Moag & Company Sports Notes (15 Nov 2021)

Date: Nov 2021

Trivia

How big is an Olympic sized swimming pool in meters?

Last Week’s Answer: The Triple Crown is awarded to a horse that wins the Kentucky Derby, the Preakness Stakes, and the Belmont Stakes in the same year.

Football:

Sales during Indianapolis Colts home games last season took "a deep dive, a nearly $50 million dive" due to the pandemic-related restrictions at Lucas Oil Stadium, according to the Indianapolis Star. Among the biggest losses were "ticket sales, an estimated $38.2 million loss." Nearly 490,000 fans came to Lucas Oil for the '19 season and accounted for $45.8M in ticket revenue, compared to $7.6M in '20. Only 79,560 people total "streamed through its doors" for the eight home games last season. A second "major hit" came in "beer sales." Just $653,000 was "spent on beer and soft drinks" during the season, a drop from $4.8M in '19. For the Colts, the "brightest spot in local revenue" came from "money made inside Lucas Oil's 139 executive and luxury private suites." Associate Professor of Accounting with Indiana Univ.'s Kelley School of Business David Farber said, "Suite sales did a lot better than vanilla-flavored concession sales." Still, those sales dropped from $1.8M in '19 to $404,000 in '20. Overall, adding up "ticket, concessions, suites and catering sales," the Colts lost $47M during the pandemic.

Baseball:

The Atlanta Braves "brought in revenue of $234 million" during the July-through-September quarter this year, up from $212M from the corresponding quarter in '19 and $110M in pandemic-impacted '20, according to a disclosure by team owners Liberty Media. The Braves’ total revenue for '21 now has "reached $466 million." For Q3, the Braves’ operating profit before depreciation and amortization "was $58 million." After depreciation, amortization and stock-based compensation, that number was $35M, "compared with a loss of $15 million in the third quarter last year." Of the Braves' $234M in Q3 revenue, Liberty Media attributed $222M "to baseball" and $12M to "real-estate development (primarily rental income in The Battery Atlanta mixed-use development)." The Braves’ debt "increased to $721 million," up from $694M as of June 30.

Basketball:

The NBA is launching an investigation into allegations that Phoenix Suns Owner Robert Sarver has made "repeated racist and sexually inappropriate remarks to his employees," creating a "hostile work environment within the organization," according to the Arizona Republic. Sarver "strongly denied the allegations" in the ESPN.com report and "called the story 'inaccurate and misleading,' blaming it in part on a disgruntled former head coach." He also "welcomed the league's investigation." Sarver in a statement said, "I continue to be shocked by the false reporting from (ESPN reporter) Baxter Holmes. ... I would entirely welcome an impartial NBA investigation which may prove our only outlet for clearing my name and the reputation of an organization of which I’m so very proud." Suns President & CEO Jason Rowley in a statement on behalf of Suns Legacy Partners, LLC said that the team had "retained a defamation attorney." Suns Vice Chair Jahm Najafi  in a statement called the conduct alleged in the ESPN story ''unacceptable''.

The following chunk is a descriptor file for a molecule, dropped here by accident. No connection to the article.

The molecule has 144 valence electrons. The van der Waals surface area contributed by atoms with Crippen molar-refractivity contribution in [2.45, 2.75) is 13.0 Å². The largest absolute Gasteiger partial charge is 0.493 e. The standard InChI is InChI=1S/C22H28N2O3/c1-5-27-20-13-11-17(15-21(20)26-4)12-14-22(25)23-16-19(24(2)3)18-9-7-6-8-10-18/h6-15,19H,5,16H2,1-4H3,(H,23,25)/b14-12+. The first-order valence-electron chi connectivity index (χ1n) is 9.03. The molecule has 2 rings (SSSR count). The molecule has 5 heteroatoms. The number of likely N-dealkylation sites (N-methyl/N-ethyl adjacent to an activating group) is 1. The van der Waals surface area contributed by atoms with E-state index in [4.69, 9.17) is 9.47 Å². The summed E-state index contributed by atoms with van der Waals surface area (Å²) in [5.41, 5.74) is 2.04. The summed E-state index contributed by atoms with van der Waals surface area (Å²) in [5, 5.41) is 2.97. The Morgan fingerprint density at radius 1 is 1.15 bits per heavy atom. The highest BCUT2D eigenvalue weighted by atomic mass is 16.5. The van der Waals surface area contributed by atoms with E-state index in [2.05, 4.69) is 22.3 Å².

Soccer:

The EPL is "set to announce a record-breaking U.S. television rights deal" worth at least $1.48B (all figures U.S.), according to the London Times. It is "understood that a 50 per cent rise in the value of the rights, over a new six-year deal, could be announced next week," as final bids will "be accepted until Monday." The new deal should "help push the total overseas rights income" for '22-25 above the $5.38B received for '19-22. Given that a rollover of the $6.72B domestic TV rights deal "has already been agreed," that should "take the Premier League past" the $12.1B total for this three-year period. NBC Sports holds the rights until next year and is "likely [to] secure at least some of the new rights." Competition to NBC is "expected from ESPN and CBS." There also is "the possibility of more than one U.S. broadcaster being able to show matches." The U.S. is "one of the most important growth areas for the Premier League, especially given the collapse of the sports broadcast market in China" (LONDON TIMES, 11/5).

Sources: SportsBusiness Journal, Indianapolis Star; Atlanta Journal-Constitution; Arizona Republic; London Times

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